These people are the worst kind of plastic paddies – they go on about their homeland’s beauty and would never actually move there, they have no skin in the game, and their plastic-paddy nationalism is centered on a Polish-Austrian imperial city (Lemberg, or “Lviv”) which they have no historical links to. They’re both annoying and ridiculous.

    • Replies: @AP
    , @Swedish Family
  89. @Anatoly Karlin

    For instance, I would start systemically strip mining it of human capital

    That’d make it easier for the enemies of Russia to recruit spies. It’s less of a problem for China, because China is totalitarian, and also much bigger than Taiwan. Whereas Ukraine equals the size of a third of Russia.

    • Replies: @Anon
  90. The really funny thing is that Lviv (a historically Polish and Austrian city, now overrun by Ukies the same way Detroit is overrun by blacks) is going to become increasingly Russian-speaking. The longer this war goes on, the more Donbass refugees will move there and change its demographics.

    • Replies: @Anon
    , @Mr. Hack
    , @AP
  91. Anon[422] • Disclaimer says:
    @reiner Tor

    North Kazakhstan has a Russian majority. Nobody is interested in taking away the independence of Kazakhs.

    By the way, Kazakhs are also a nationality, like Ukrainians, that changed ethnonym, from Karakyrgyz.

    • Replies: @reiner Tor
  92. @Anon

    The comment I replied to mentioned Kazakhs.

    But Ukrainians would probably be also disloyal, on average, though probably not to the degree that Kazakhs would be.

    • Replies: @Anon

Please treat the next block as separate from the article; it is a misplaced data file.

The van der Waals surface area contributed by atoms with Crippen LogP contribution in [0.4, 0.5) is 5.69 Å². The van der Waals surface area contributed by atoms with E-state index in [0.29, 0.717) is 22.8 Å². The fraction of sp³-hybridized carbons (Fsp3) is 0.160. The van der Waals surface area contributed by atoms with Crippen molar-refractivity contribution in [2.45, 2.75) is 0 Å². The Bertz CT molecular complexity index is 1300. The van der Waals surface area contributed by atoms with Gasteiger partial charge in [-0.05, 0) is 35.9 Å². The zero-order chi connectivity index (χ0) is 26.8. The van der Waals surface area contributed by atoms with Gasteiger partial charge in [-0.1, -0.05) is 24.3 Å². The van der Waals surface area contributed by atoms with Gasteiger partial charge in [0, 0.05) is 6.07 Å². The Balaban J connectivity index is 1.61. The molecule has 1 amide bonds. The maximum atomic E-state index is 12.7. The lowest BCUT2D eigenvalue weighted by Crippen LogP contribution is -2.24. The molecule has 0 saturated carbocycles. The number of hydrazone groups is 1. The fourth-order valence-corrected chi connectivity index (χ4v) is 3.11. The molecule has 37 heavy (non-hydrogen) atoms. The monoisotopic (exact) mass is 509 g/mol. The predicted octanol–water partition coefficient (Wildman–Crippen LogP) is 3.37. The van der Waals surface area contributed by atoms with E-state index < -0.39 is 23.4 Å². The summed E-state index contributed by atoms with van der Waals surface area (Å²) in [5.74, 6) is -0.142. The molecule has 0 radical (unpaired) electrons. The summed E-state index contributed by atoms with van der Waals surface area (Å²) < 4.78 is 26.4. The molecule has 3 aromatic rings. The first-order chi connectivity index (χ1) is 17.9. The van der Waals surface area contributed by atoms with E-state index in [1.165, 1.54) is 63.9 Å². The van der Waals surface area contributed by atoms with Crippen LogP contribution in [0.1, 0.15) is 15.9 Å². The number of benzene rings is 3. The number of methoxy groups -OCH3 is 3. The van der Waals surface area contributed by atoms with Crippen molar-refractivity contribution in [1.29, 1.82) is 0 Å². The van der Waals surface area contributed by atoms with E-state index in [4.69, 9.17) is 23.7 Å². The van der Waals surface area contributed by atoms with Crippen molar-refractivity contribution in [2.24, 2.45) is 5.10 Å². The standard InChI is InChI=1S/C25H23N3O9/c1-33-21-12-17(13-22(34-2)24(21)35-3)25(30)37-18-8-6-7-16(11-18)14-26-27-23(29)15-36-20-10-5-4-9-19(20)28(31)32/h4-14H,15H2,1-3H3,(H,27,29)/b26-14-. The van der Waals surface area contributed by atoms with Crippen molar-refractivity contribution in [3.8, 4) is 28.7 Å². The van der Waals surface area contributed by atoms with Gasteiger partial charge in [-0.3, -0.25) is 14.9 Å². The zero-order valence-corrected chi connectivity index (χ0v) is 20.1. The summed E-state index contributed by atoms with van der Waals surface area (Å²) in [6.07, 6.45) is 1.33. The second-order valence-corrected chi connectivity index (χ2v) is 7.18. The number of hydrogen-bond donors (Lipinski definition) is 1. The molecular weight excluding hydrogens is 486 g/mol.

, @AP
  93. Anon[422] • Disclaimer says:
    @Edmonton-Lviv Patriot

    The longer this war goes on, the more Donbass refugees will move there and change its demographics.

    What is interesting is that following independence, until 2014, a process of polarisation was going on. Lvov became more Ukrainian speaking as the Soviet Army left, and industry failed. And Donetsk became more Russian speaking because Ukrainian was highly unfashionable there, and repression of Russian only deepened this feeling.

    Like you say, paradoxically economic development and influx of people from the East will cause Lvov to speak Russian. Add to that the fact that Dnepropetrovsk and Donetsk are, or rather used to be, a single economic area.

  94. Anon[422] • Disclaimer says:
    @reiner Tor

    But Ukrainians would probably be also disloyal

    The problem with all the post-Soviet republics is that they were used to gibsmedat from Soviet times, and love Russia only for gibs, and would ditch Russia at any point.

    Only Russia and Belarus had a positive balance between production and consumption, the rest was just consuming.

    Russian nationalists can either be driven by Muh Feels of creating a New Rus, which is my driving ideal. Or they can look at things rationally and ask what can these lands offer Russia? Russia already can get workforce from Ukraine. It makes little sense to occupy the vast territory of Ukraine.

    Ukrainians should be asking what they can offer Russia before screaming GIBSMEDAT!

    • Replies: @reiner Tor
  95. Anon[422] • Disclaimer says:
    @reiner Tor

    That’d make it easier for the enemies of Russia to recruit spies.

    Reading news stories, Russia already has this problem, and it is homegrown. Besides, as this blog suggests, Russian spies leave a lot to be desired. Perhaps they should focus on hiring better cadres into secret services.